Mixed report on Anne Arundel grades

November 28, 1992|By Roch Eric Kubatko | Roch Eric Kubatko,Staff Writer

Parents and students weren't the only ones concerned whe report cards were delivered in Anne Arundel County on Wednesday.

High school coaches are trying to assess the effect of the county's new grade requirements on their teams.

Students must have a 2.0 grade-point average to participate in ++ any extracurricular activity. Last year, they needed a 1.6 -- a rule that applied only to sports.

After report cards came out, Meade basketball coach Butch Young learned that 29 boys who had shown up at tryouts were ineligible. Twenty-seven were underclassmen who sought places on the junior varsity.

"Last year, we were hit hard, just like this year, with the young players," he said.

On the flip side, Glen Burnie High School's Terry Bogle says his boys basketball program enjoyed one of its largest turnouts this year, with more than 60 players showing up for practices. And he plans to have most, if not all of them, around until roster cuts are made.

Meade's varsity came away relatively unscathed, having lost one player who competed on the junior varsity last year "that we were counting on," Young said, and another who was new to the program.

But the junior varsity took another severe blow, "and that has an effect down the road," Young said.

"I figure we lost nine of our 11 best JV players. Some weren't even close. It wouldn't have made a difference if it was a 1.6 or 2.0," Young said.

Bogle said he has three players who could be lost at least temporarily because of the new rule, but he won't know until Monday. He considers himself lucky that such a small number is in jeopardy.

"Until the kids get used to [the new requirement], it will be a problem throughout the county," Bogle said.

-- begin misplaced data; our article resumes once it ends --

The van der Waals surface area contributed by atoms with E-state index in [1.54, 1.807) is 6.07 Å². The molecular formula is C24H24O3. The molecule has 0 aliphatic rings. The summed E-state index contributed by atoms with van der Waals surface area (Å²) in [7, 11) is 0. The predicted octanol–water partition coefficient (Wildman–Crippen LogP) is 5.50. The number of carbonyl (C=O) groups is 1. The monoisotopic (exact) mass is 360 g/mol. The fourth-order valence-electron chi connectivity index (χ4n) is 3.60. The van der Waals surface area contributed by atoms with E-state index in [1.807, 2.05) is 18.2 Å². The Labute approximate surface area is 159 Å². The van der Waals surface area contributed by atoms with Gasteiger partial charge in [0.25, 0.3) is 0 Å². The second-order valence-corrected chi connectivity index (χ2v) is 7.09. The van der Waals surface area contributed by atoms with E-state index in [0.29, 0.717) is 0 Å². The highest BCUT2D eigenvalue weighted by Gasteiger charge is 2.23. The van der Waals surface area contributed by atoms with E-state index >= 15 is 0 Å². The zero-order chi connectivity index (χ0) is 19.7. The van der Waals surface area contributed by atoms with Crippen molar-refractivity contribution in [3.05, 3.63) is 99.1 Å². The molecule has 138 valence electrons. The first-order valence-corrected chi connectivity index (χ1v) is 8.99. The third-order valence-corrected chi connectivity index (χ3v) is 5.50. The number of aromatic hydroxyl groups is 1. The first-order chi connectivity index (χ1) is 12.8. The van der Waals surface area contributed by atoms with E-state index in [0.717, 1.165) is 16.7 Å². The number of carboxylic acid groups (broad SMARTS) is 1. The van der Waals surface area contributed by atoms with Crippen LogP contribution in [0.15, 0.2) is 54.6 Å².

Northeast girls basketball coach Calvin Vain, who didn't lose any players, said: "I think you'll find that a lot of the [athletes] who are out because of grades wouldn't have made the team, anyway. They would have cut themselves."

Southern's wrestling team lost someone whom coach Tyrone Neal said would have had "a big impact."

"It could have an effect on some early dual meets," he said. "It's got me a little concerned."

At South River, 15 boys among the nearly 70 who came out for the first basketball practice fell short of a 2.0. Coach Ken Dunn said only two are on the varsity, and he expects them to rejoin the team shortly.

Under the new ruling, these athletes are barred from playing in games for 15 school days, but are allowed to attend team meetings and practices. If their averages haven't improved after 15 days, they will remain ineligible until the next marking period in January.

"I know there's a 15-day probation period, but if I've got 29 ineligible, I can't run them all through practices," Young said. "It would be different if there were three or four."

Students whose grades average under 2.0 also must participate in a tutoring program that has been approved by the school principal and reviewed by the Board of Education's central office staff.

"We have a saying here that the other end of the school was built before they put in the gym," Dunn said. "We have to take care of that other end."

More than 4,200 of the school system's 17,900 students (24 percent) are ineligible to take part in any extracurricular activities, not just sports, school officials said.

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